barb blairbefore & after basics

before and after basics: union jack is the new black

by Barb

I’ve been a Union Jack lover for a long time, and when I visited the markets this year, I saw it everywhere — from upholstered pieces to chairs and tableware. I knew I wanted to tackle it on a piece of furniture at some point, and while I am not the first one to paint it on furniture, I thought you all might like a little Before and After Basics tutorial on how to achieve this look yourselves! This is super fun to do, and I hope you all enjoy the process as much as I did! — Barb

CLICK HERE for the full how-to after the jump!


  • long ruler
  • paint, three colors
  • piece of furniture with the base coat already applied
  • paintbrushes, small and large for detail
  • projector
  • transparency sheet
  • pencil
  • tape
  • sanding sponge
  • stain


1. Take all the hardware off your piece. Clean, sand and paint your piece in the base color. In my case, it was turquoise! If you need painting tips, you can freshen up with my painting furniture tutorial.

2. Once the base coat is nice and dry, set up the projector and get the picture exactly where you want it on the piece. This takes some adjusting, but work with it! For the transparency, just use transparency paper and make sure that it is printed on a laser printer. The first one we made was on an ink jet, and the ink turned into a mess!

3. Take a pencil and trace all the lines. This goes much faster than it looks and is a piece of cake.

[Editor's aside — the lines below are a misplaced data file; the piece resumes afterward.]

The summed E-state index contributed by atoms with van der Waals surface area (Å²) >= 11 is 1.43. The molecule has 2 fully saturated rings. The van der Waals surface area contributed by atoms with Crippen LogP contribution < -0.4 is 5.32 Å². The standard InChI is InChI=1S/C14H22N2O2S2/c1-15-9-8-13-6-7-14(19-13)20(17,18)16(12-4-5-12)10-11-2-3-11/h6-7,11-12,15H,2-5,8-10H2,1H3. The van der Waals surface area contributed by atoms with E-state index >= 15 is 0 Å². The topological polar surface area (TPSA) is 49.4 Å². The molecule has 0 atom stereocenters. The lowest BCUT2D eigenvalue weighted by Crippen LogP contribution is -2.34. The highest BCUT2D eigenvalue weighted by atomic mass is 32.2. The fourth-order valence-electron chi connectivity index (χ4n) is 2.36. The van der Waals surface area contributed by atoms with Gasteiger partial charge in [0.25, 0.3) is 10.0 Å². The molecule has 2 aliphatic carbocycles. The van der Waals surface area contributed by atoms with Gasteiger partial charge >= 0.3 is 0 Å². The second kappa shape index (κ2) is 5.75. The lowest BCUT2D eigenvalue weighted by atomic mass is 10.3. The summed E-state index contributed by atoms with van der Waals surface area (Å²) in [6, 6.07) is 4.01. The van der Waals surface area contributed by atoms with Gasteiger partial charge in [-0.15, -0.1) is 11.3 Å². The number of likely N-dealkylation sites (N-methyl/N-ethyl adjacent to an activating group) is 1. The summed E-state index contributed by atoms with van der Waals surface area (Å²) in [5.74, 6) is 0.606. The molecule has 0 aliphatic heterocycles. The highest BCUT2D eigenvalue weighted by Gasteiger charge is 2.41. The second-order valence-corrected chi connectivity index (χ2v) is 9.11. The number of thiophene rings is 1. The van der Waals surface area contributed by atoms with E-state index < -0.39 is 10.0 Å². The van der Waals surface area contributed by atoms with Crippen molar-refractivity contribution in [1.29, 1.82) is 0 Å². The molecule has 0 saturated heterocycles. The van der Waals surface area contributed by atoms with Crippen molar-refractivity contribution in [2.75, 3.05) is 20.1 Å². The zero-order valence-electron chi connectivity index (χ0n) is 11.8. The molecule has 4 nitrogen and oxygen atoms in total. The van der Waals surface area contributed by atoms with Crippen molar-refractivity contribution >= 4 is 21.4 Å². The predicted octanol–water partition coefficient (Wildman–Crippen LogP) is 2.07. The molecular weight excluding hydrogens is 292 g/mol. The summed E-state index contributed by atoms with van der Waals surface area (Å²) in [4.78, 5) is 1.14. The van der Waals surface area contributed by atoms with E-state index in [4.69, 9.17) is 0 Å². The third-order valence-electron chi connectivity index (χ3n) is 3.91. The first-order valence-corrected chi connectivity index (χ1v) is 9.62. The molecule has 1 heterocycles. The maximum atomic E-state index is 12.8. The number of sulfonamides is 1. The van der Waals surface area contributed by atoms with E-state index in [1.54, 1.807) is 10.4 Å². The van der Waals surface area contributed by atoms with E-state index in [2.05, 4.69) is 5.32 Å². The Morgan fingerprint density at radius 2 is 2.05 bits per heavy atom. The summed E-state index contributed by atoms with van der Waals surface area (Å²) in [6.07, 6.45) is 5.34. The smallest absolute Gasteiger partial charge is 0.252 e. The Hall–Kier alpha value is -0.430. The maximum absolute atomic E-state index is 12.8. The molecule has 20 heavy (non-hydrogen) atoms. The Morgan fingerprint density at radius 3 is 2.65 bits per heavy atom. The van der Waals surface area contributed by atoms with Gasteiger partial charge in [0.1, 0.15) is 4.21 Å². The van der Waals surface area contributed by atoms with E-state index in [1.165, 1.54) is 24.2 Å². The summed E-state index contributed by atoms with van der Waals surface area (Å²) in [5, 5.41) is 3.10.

4. Once your lines are traced (you may need to turn off the projector periodically to check), it is time for the fun part!

5. Start filling in those lines, guys! Now some of you could free-hand this entire thing and skip the projector part, but me . . . well, let’s just say I’m not used to having to paint inside the lines! This was a challenge for me but having small brushes, both flat and angled, helped a ton. I applied two coats of paint for each color to ensure the right amount of coverage.

6. When the lines were completely filled in and dry, I hand-sanded the entire piece for a nice aged/faded look.

7. After the sanding, I took Minwax Special Walnut Stain and went over the entire piece. This adds just the right amount of age and the perfect finishing detail. If you need help with staining, check out my staining tutorial for answers to any questions about using stain over paint. The piece will need a good 48 hours in a climate-controlled temp to lose the tacky feel.

When your piece is nice and dry, put the hardware back on and you are ready to rock and roll! Enjoy!

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